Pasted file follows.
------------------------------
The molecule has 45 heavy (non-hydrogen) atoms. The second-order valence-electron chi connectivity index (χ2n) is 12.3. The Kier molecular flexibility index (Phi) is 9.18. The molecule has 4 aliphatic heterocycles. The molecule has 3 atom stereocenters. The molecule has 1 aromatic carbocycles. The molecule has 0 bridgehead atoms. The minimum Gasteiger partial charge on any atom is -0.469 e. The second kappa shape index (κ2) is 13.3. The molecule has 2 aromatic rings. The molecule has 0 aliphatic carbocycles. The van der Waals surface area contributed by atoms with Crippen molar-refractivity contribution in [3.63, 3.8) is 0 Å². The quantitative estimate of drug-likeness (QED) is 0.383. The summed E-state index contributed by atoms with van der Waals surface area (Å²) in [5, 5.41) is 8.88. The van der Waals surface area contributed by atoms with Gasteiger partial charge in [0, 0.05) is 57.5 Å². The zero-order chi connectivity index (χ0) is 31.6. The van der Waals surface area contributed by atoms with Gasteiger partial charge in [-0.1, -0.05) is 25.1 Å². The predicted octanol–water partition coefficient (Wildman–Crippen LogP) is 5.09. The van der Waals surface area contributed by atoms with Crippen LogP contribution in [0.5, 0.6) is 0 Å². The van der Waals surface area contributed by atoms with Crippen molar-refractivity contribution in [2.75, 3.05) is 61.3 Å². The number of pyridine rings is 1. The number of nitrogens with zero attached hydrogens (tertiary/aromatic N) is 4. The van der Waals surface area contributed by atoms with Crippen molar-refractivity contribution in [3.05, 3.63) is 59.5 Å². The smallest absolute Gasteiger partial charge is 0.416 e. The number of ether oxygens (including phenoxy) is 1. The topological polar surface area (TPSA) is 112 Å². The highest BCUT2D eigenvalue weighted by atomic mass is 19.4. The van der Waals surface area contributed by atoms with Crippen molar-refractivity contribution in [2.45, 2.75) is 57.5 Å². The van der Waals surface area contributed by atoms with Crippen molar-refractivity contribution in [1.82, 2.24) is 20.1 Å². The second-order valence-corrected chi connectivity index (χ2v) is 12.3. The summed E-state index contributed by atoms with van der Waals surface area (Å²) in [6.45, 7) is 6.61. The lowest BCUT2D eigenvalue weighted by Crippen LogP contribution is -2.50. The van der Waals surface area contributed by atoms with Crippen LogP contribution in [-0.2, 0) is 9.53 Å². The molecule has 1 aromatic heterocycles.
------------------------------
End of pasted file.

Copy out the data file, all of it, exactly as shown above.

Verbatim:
The molecule has 45 heavy (non-hydrogen) atoms. The second-order valence-electron chi connectivity index (χ2n) is 12.3. The Kier molecular flexibility index (Phi) is 9.18. The molecule has 4 aliphatic heterocycles. The molecule has 3 atom stereocenters. The molecule has 1 aromatic carbocycles. The molecule has 0 bridgehead atoms. The minimum Gasteiger partial charge on any atom is -0.469 e. The second kappa shape index (κ2) is 13.3. The molecule has 2 aromatic rings. The molecule has 0 aliphatic carbocycles. The van der Waals surface area contributed by atoms with Crippen molar-refractivity contribution in [3.63, 3.8) is 0 Å². The quantitative estimate of drug-likeness (QED) is 0.383. The summed E-state index contributed by atoms with van der Waals surface area (Å²) in [5, 5.41) is 8.88. The van der Waals surface area contributed by atoms with Gasteiger partial charge in [0, 0.05) is 57.5 Å². The zero-order chi connectivity index (χ0) is 31.6. The van der Waals surface area contributed by atoms with Gasteiger partial charge in [-0.1, -0.05) is 25.1 Å². The predicted octanol–water partition coefficient (Wildman–Crippen LogP) is 5.09. The van der Waals surface area contributed by atoms with Crippen LogP contribution in [0.5, 0.6) is 0 Å². The van der Waals surface area contributed by atoms with Crippen molar-refractivity contribution in [2.75, 3.05) is 61.3 Å². The number of pyridine rings is 1. The number of nitrogens with zero attached hydrogens (tertiary/aromatic N) is 4. The van der Waals surface area contributed by atoms with Crippen molar-refractivity contribution in [3.05, 3.63) is 59.5 Å². The smallest absolute Gasteiger partial charge is 0.416 e. The number of ether oxygens (including phenoxy) is 1. The topological polar surface area (TPSA) is 112 Å². The highest BCUT2D eigenvalue weighted by atomic mass is 19.4. The van der Waals surface area contributed by atoms with Crippen molar-refractivity contribution in [2.45, 2.75) is 57.5 Å². The van der Waals surface area contributed by atoms with Crippen molar-refractivity contribution in [1.82, 2.24) is 20.1 Å². The second-order valence-corrected chi connectivity index (χ2v) is 12.3. The summed E-state index contributed by atoms with van der Waals surface area (Å²) in [6.45, 7) is 6.61. The lowest BCUT2D eigenvalue weighted by Crippen LogP contribution is -2.50. The van der Waals surface area contributed by atoms with Crippen LogP contribution in [-0.2, 0) is 9.53 Å². The molecule has 1 aromatic heterocycles.